Book Value Oversimplifies Berkshire's Business
In Part 2 of a 5-part series, Morningstar's Gregg Warren and Drew Woodbury look at how book value can provide a rough guide to Berkshire's intrinsic value.
Ahead of Saturday's Berkshire Hathaway (BRK.A) (BRK.B) annual meeting, we're taking a closer look at the best way to value the complex company. We believe that understanding the benefits and shortfalls of different methodologies can provide valuable insight into the ways in which different investors are approaching the firm's overall valuation. Part 1 of the series, exploring some of the shortfalls of using an earnings-based multiple approach, is available here.
Book value serves as a reasonable proxy for intrinsic value but paints an oversimplified picture
While a book value multiple is undoubtedly an oversimplified picture of the relative price of a company, it is our preferred comparison metric for financials, and specifically for insurance companies. Furthermore, it tends to work well for holding companies such as Berkshire. While there are drawbacks to any simplified multiple based approach, financial companies mark most of their assets, and some of their liabilities, to prevailing market prices (or in cases where market prices are not available, to current best estimates), making book value a more meaningful metric. We'd also note that book value has been highlighted by Buffett as a useful tool for tracking changes in the company's intrinsic value, insomuch as changes in Berkshire's book value tend to track changes in the company's intrinsic value. In each of his annual letters to shareholders, Buffett starts with a chart that compares Berkshire's annual growth in book value per share with the annual appreciation of the S&P 500, allowing investors to assess the firm's relative performance. Additionally, Buffett's annual commentary about Berkshire's performance tends to begin from the lens of the firm's growth in book value.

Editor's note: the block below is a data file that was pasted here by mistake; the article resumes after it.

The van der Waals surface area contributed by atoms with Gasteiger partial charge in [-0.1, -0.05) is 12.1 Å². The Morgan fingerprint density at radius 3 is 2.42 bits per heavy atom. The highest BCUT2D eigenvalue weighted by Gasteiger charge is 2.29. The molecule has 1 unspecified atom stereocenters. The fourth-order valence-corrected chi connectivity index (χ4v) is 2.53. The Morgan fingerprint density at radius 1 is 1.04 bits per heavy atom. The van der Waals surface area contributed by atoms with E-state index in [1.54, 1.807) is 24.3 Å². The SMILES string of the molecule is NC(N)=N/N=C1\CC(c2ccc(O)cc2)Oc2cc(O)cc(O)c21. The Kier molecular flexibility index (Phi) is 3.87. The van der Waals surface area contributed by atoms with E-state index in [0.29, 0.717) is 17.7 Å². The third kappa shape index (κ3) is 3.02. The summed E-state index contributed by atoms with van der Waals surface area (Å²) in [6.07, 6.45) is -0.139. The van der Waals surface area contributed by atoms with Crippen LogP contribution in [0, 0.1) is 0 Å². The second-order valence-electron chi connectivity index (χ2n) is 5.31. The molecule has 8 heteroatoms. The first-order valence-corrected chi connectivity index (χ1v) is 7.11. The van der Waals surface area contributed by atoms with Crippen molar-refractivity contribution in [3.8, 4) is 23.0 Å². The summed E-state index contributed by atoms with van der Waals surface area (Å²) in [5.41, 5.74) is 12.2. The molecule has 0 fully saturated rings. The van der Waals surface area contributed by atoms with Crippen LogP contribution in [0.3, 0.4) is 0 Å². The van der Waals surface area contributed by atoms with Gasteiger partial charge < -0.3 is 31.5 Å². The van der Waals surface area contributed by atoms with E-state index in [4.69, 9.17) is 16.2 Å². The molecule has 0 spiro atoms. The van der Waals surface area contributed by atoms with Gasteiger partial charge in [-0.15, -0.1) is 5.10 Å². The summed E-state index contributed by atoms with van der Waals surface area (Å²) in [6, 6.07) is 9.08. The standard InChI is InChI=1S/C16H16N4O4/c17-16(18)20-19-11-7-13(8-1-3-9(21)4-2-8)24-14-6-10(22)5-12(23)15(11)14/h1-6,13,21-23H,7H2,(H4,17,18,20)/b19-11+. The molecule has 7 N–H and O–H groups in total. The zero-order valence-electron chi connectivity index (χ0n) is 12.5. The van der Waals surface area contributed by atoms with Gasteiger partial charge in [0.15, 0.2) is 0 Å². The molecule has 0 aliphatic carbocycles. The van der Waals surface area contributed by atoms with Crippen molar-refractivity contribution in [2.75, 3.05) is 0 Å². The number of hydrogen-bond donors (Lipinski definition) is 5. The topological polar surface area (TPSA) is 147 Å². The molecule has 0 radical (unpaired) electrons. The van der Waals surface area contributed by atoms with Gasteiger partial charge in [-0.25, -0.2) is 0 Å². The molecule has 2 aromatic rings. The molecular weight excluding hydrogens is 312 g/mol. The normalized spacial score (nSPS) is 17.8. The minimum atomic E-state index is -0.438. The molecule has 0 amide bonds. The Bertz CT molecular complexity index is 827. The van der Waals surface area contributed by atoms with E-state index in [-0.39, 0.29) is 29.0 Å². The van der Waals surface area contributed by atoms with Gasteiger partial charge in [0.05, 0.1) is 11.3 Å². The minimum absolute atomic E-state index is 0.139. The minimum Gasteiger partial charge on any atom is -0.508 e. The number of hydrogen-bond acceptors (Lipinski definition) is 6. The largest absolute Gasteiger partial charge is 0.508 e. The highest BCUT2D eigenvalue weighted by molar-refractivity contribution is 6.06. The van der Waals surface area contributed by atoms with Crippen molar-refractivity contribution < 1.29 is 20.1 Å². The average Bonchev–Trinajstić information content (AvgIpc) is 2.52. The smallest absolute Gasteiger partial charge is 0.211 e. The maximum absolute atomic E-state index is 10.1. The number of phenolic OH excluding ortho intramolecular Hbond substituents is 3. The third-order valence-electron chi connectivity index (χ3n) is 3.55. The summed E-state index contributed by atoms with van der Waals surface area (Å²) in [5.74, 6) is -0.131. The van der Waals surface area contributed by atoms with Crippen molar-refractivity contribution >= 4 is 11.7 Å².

Greggory Warren does not own (actual or beneficial) shares in any of the securities mentioned above. Find out about Morningstar’s editorial policies.